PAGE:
Muslim MICE is on the rise, but are destinations, suppliers ready?

Muslim tourists on their way to visit Himeji Castle in Japan; Japan is widely perceived as a Muslim-friendly destination

Event planners from countries with a majority Muslim population are urging destinations and event suppliers to quickly broaden their understanding of Muslim travellers if they wish to benefit from the burgeoning segment.

According to the Mastercard-CrescentRating Global Muslim Travel Index 2018, South-east Asia will welcome more than 18 million Muslim visitors by 2020 – accounting for 15 per cent of total visitor arrivals in the region.

Muslim tourists on their way to visit Himeji Castle in Japan; Japan is widely perceived as a Muslim-friendly destination

Buyers at the recently-concluded IT&CMA 2019 told TTGmice that necessities for Muslim MICE groups go beyond halal-certified food.

A buyer from Dubai who has requested anonymity, said a place to pray in between meetings, and a meeting or conference programme that provisions for prayer breaks on Friday are important as well.

These needs are echoed by Willy Sihombing, CEO of Sedona Holidays Touri & Travel based in Medan, Indonesia. He added that some Indonesian Muslims even prefer staying in a Syariah hotel should there be such an option in the event destination.

“Otherwise, the minimum requirements are halal food and guestrooms with the Qibla sign (indicating the direction to pray),” Willy said.

While hotels are generally more aware of Muslim needs, convention centres (in non-Muslim destinations) have some catching up to do, opined Andre Christian, managing director of Talenta Tour, Malang, Indonesia.

When asked which destinations have done well in welcoming events with majority Muslim participants, Willy and Christian named Japan and South Korea. Willy added that both destinations have been “very serious” about attracting Muslim travellers.

“There are more and more halal-certified restaurants and you can easily find prayer rooms at public places such as the airport as well as mosques in the city,” he said.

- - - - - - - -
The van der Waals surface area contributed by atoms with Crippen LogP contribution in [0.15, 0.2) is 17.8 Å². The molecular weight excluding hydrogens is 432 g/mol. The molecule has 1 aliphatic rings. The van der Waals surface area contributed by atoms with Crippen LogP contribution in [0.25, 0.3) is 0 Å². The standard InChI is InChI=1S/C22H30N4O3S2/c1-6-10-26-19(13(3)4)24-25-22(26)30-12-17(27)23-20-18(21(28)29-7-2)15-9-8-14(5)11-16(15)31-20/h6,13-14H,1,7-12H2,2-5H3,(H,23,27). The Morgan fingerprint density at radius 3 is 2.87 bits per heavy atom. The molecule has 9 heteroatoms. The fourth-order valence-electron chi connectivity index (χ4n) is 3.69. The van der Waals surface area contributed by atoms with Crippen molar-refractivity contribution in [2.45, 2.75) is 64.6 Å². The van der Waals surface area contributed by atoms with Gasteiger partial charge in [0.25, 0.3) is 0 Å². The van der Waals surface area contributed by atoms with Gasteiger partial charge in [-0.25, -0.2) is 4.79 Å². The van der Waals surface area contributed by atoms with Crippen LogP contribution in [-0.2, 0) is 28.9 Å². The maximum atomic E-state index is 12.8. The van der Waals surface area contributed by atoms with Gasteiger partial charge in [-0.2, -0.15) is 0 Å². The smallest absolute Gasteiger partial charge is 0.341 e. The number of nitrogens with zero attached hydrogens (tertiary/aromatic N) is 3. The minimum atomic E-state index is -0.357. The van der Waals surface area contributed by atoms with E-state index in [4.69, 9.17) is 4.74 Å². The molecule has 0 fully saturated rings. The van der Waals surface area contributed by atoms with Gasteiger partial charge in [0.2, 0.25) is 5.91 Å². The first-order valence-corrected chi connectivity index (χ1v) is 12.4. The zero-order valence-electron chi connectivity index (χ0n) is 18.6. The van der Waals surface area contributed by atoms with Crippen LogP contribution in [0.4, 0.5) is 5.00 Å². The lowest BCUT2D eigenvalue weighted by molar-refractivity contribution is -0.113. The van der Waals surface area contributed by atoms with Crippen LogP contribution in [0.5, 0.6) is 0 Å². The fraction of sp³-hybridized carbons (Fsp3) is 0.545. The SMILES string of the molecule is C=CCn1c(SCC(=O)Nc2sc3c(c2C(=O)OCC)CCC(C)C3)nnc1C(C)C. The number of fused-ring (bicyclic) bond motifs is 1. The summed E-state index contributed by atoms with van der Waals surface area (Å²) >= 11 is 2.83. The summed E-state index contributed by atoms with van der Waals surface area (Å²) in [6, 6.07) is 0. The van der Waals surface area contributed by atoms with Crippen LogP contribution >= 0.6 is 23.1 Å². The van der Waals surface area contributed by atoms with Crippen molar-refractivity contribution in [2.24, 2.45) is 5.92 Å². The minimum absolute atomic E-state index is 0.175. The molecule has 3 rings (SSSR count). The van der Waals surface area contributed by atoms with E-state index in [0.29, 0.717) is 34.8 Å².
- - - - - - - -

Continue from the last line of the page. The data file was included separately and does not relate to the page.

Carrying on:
Muslims currently make up of about 20 per cent of Japan’s total arrivals, and most tend to visit for leisure. Regardless, Susan Maria Ong, MICE director, Asia-Pacific, Japan National Tourism Organization, said Japan’s keenness on capturing the Muslim MICE segment is evident, having opened an office in Kuala Lumpur in March 2017. That office also handles the publication of a Muslim guidebook detailing restaurants and hotels in commonly visited locations in the country.

Taiwan, which has stepped up efforts to draw Muslim travellers, was recently ranked top three non-Muslim country in the world for being Muslim friendly, up from the fifth position in 2017.

Jerchin Lee, executive director, Taiwan External Trade Development Council, said: “Taiwan has done a lot to promote itself as a Muslim-friendly country; we have everything from restaurants and halal vending machines to prayer rooms in convention centres.”

Lee shared that Taiwan welcomed 60 per cent more Muslim leisure and MICE travellers in 2018 than the previous year. Recently, a 1,300-pax incentive group from an auto parts company in Indonesia visited Taiwan, and Lee said they felt “very comfortable” when travelling around the island.

“Muslims make up about one-fifth of the global population, and we are keen to capture the market, especially the outbound from Indonesia, Malaysia and the Middle East,” he noted.

Another destination that has made significant progress in this capability is Thailand, according to Christian. He found Thailand to be a convenient destination for his travellers and one where Muslim-friendly hotels can be found in the popular downtown Pratunam area.

This year, Thailand’s Ministry of Sports and Tourism hosted a series of halal-tourism training sessions with tour operators, tourism-related government and private agencies. The Institute of Asian Studies at Chulalongkorn University has also been recruited to research on specific market demands.

Senior lecturer Ismah Osman of Malaysia’s Universiti Teknologi Mara pointed to Chiang Mai as an example of how a destination can become more Muslim-friendly. The province is preening itself as a prime Muslim MICE hub, and offers 12 Muslim-owned hotels.

The Thailand Halal Tourism Association is carrying out training with a range of tourism-related organisations. Halal food advisors are also on hand to concoct more creative menus at events and conferences. – Additional reporting by Rachel AJ Lee

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